Descriptive analysis was followed by regression analysis. On the basis of visual inspection of times series plots, the magnitude of the seasonal fluctuations appeared to be not related to the overall trend level of the series, suggesting that the 2 components were additive (ie, Xt = Trendt + Seasonalt, where Xt is the value of ED presentations at time t). Therefore, to isolate the seasonal effects, a linear regression analysis was performed. Because these were quarterly data, the regression model included a constant term and 3 dummy variables with Q4 ED presentations (April–June) as referent. Also, because interpreting the results as “net of the time trend” is confusing, we performed a regression model where  was the sample mean of our time variable. Accordingly, the time variable was centered in the regression model so that estimates of ED presentations for each quarter were interpreted around the midpoint of the series.

Ethics approval was not required or sought as data were publicly available in deidentified aggregate format, approved for release by the Australian federal government through the AIHW.12


There is a consistent trend for increased ED psychiatry presentations in the Australian (southern hemisphere) spring and summer months of October to December and January to March when compared to autumn and winter months of April to June and July to September. Figure 1 shows the seasonal pattern of ED psychiatry presentations throughout the study period, with consistent peaks in spring and summer months and troughs in autumn and winter months.

To quantify the seasonal differences, we performed quarterly seasonal calculation of the aggregated difference in numbers of presentations from the autumn quarter baseline, expressed as a percentage, across all 7 years of the study (Table 1). On average, the spring (October–December) quarter psychiatry presentations were 9% to 10% more than the baseline autumn quarter (April–June). This increase continued into the summer (January–March) quarter, with 7.5% more presentations compared to baseline. Seasonal variation amplitude was similar in males and females. Males had a spring presentation peak of 9.98% compared to the autumn baseline, while females showed a summer peak of 7.84%. These findings were consistent for the 18–24 and 25–64 age groups and by sex. Males aged 18–24 years showed a particularly prominent spring peak increase in presentations of 14.38%. Women aged 25–64 years also showed a summer seasonal presentation peak of 10.33%. In contrast, the cohort ≥ 65 years demonstrated winter peaks of 4.92% (males) and 3.85% (females), as well as spring peaks of 4.1% (male) and 6.0% (female). In this age group, there was a smaller amplitude spring seasonal presentation peak and a much smaller summer peak.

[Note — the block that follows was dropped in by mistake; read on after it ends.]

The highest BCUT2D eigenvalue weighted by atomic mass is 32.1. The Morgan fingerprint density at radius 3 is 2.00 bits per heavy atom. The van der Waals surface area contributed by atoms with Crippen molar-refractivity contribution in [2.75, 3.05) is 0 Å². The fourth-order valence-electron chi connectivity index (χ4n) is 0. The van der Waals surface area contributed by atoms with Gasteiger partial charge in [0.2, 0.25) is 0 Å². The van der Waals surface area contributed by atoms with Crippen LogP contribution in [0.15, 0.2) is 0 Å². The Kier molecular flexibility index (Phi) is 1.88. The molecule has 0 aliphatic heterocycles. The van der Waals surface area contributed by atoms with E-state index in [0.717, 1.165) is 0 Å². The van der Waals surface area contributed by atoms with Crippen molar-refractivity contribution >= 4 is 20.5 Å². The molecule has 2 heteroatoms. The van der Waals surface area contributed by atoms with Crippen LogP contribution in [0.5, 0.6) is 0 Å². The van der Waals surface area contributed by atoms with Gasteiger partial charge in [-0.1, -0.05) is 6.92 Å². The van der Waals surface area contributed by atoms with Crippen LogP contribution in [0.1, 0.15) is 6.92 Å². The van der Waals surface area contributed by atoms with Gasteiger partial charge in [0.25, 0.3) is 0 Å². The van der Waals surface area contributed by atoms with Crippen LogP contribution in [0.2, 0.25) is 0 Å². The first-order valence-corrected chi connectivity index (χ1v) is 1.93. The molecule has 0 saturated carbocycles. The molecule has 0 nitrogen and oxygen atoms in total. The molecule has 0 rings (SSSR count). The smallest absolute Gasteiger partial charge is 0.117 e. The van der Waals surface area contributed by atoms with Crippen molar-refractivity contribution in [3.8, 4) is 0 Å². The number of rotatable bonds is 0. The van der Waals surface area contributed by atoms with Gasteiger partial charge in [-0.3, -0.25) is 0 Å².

Table 2 shows results of a seasonal linear regression model for ED psychiatry presentations by sex and age group. The time variable is mean-centered; therefore, all estimates are interpreted as around the midpoint of the series for a given quarter. Consistent with the approach to the numerical count data in Table 1, the fourth quarter (corresponding to April–June, ie, autumn) is the referent baseline.